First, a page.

Pound Sterling is shown to be the most undervalued major global currency at present having been unable to recover from the steep decline following the UK’s EU referendum held in June 2016.
Research that seeks to find the fair valuations of the world's major currencies confirms the British Pound remains cheap in comparison to its major competitors.
The news will reinforce the view that at some point the Pound must recover; however timing such a recovery remains incredibly hard.
The decline in the Sterling exchange rate since the EU referendum in 2016 comes despite the UK economy continuing to grow at a robust pace; in short the Pound is too cheap when contrasted to the state of the economy.
“According to our latest estimates AUD and CAD are the most expensive currencies in the G10, while GBP and NOK the cheapest,” say strategists at Westpac Bank in Sydney who have released the findings from their latest studies into where value lies in the global currency market.
The AUD Nominal Effective Exchange Rate (NEER) is more than 6% overvalued, up from 4% three months ago.
NEER is a measure of a currency based on its value against a basket of currencies; usually the currencies of countries that are its most important trading partners.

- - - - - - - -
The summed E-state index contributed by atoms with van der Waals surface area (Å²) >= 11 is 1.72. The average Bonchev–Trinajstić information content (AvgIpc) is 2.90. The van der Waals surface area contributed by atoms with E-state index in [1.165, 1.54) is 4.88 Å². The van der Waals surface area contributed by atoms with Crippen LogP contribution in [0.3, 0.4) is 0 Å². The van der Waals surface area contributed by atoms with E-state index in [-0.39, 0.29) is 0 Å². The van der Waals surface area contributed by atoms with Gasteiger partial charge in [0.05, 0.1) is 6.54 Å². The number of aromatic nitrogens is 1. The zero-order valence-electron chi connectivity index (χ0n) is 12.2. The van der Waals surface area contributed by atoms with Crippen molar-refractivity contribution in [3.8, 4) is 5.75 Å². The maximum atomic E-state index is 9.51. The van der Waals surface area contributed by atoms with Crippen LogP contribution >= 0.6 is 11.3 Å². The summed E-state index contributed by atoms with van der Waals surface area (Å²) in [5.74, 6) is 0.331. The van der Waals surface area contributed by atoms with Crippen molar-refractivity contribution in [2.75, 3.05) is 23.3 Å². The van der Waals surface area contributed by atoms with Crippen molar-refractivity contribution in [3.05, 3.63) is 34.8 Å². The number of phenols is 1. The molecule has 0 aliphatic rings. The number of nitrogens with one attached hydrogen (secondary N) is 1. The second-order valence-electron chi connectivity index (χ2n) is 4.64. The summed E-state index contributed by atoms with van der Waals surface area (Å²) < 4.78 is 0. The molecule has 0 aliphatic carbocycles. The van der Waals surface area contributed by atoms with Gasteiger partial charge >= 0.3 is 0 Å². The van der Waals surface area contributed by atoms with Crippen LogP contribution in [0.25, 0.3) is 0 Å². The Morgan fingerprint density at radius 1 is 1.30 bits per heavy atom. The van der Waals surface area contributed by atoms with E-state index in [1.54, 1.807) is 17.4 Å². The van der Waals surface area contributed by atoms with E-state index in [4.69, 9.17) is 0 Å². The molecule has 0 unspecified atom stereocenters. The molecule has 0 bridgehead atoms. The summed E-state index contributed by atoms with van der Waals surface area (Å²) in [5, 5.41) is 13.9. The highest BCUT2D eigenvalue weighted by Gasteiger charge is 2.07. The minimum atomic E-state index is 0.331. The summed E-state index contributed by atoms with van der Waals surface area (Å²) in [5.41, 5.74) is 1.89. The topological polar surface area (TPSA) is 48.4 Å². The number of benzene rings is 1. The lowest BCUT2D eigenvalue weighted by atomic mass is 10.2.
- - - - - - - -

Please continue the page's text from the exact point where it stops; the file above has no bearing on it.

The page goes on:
Westpac say higher commodity prices have boosted AUD’s equilibrium value over the last 12 months but yield spreads have trended against AUD over the same period, leaving estimated fair value for AUD largely unchanged over the last year.
The implications of these valuations could have implications for the outlook of the most over- and under-valued currencies.
Surely an overvalued currency must decline and an undervalued currency must appreciate to restore equilibrium to the market?
If so, this suggests the Pound is long-overdue a bounce.
However, Westpac have disappointing news for those yearning for a stronger Pound; “GBP is more than 10% undervalued, much of that of course a function of the Brexit risk premium and unlikely to be reversed anytime soon.”
And with regards to the apparently-expensive Australian Dollar, “that said, a 6% overvaluation does not represent an upper extreme – there have been several historical episodes where AUD overvaluation peaked in the 8-10% range.”
So this valuation of currencies according to how cheap or expensive they are does not necessarily represent a near-term indicator but rather form the basis of longer-term analysis and decision-making.